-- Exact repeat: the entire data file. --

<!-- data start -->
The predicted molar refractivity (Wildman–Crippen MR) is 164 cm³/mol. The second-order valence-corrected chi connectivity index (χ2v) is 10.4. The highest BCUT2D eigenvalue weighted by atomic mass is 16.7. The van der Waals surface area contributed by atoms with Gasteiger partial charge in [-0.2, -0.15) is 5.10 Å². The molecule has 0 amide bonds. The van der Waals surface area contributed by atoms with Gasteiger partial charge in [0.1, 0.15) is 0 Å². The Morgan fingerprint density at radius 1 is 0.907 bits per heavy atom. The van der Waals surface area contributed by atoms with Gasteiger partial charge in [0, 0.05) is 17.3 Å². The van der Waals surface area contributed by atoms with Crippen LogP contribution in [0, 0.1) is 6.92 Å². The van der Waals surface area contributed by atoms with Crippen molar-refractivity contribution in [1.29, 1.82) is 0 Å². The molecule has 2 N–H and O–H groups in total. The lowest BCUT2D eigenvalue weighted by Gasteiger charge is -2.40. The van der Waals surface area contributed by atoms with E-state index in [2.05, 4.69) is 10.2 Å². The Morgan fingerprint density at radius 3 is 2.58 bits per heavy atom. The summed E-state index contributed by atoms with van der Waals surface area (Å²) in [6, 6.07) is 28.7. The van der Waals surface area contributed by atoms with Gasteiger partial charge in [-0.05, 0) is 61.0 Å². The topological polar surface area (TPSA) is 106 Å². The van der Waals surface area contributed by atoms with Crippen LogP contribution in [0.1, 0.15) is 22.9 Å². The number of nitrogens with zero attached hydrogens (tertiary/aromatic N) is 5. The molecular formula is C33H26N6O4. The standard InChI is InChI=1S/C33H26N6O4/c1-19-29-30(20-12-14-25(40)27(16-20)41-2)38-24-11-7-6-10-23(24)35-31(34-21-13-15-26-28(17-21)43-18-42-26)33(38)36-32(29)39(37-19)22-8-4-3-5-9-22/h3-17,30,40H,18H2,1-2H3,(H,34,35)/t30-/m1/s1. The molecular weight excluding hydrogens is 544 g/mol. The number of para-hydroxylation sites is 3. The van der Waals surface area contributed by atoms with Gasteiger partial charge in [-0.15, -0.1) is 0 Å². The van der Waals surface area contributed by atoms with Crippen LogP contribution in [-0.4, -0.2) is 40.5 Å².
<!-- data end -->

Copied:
The predicted molar refractivity (Wildman–Crippen MR) is 164 cm³/mol. The second-order valence-corrected chi connectivity index (χ2v) is 10.4. The highest BCUT2D eigenvalue weighted by atomic mass is 16.7. The van der Waals surface area contributed by atoms with Gasteiger partial charge in [-0.2, -0.15) is 5.10 Å². The molecule has 0 amide bonds. The van der Waals surface area contributed by atoms with Gasteiger partial charge in [0.1, 0.15) is 0 Å². The Morgan fingerprint density at radius 1 is 0.907 bits per heavy atom. The van der Waals surface area contributed by atoms with Gasteiger partial charge in [0, 0.05) is 17.3 Å². The van der Waals surface area contributed by atoms with Crippen LogP contribution in [0, 0.1) is 6.92 Å². The van der Waals surface area contributed by atoms with Crippen molar-refractivity contribution in [1.29, 1.82) is 0 Å². The molecule has 2 N–H and O–H groups in total. The lowest BCUT2D eigenvalue weighted by Gasteiger charge is -2.40. The van der Waals surface area contributed by atoms with E-state index in [2.05, 4.69) is 10.2 Å². The Morgan fingerprint density at radius 3 is 2.58 bits per heavy atom. The summed E-state index contributed by atoms with van der Waals surface area (Å²) in [6, 6.07) is 28.7. The van der Waals surface area contributed by atoms with Gasteiger partial charge in [-0.05, 0) is 61.0 Å². The topological polar surface area (TPSA) is 106 Å². The van der Waals surface area contributed by atoms with Crippen LogP contribution in [0.1, 0.15) is 22.9 Å². The number of nitrogens with zero attached hydrogens (tertiary/aromatic N) is 5. The molecular formula is C33H26N6O4. The standard InChI is InChI=1S/C33H26N6O4/c1-19-29-30(20-12-14-25(40)27(16-20)41-2)38-24-11-7-6-10-23(24)35-31(34-21-13-15-26-28(17-21)43-18-42-26)33(38)36-32(29)39(37-19)22-8-4-3-5-9-22/h3-17,30,40H,18H2,1-2H3,(H,34,35)/t30-/m1/s1. The molecular weight excluding hydrogens is 544 g/mol. The number of para-hydroxylation sites is 3. The van der Waals surface area contributed by atoms with Gasteiger partial charge in [-0.15, -0.1) is 0 Å². The van der Waals surface area contributed by atoms with Crippen LogP contribution in [-0.4, -0.2) is 40.5 Å².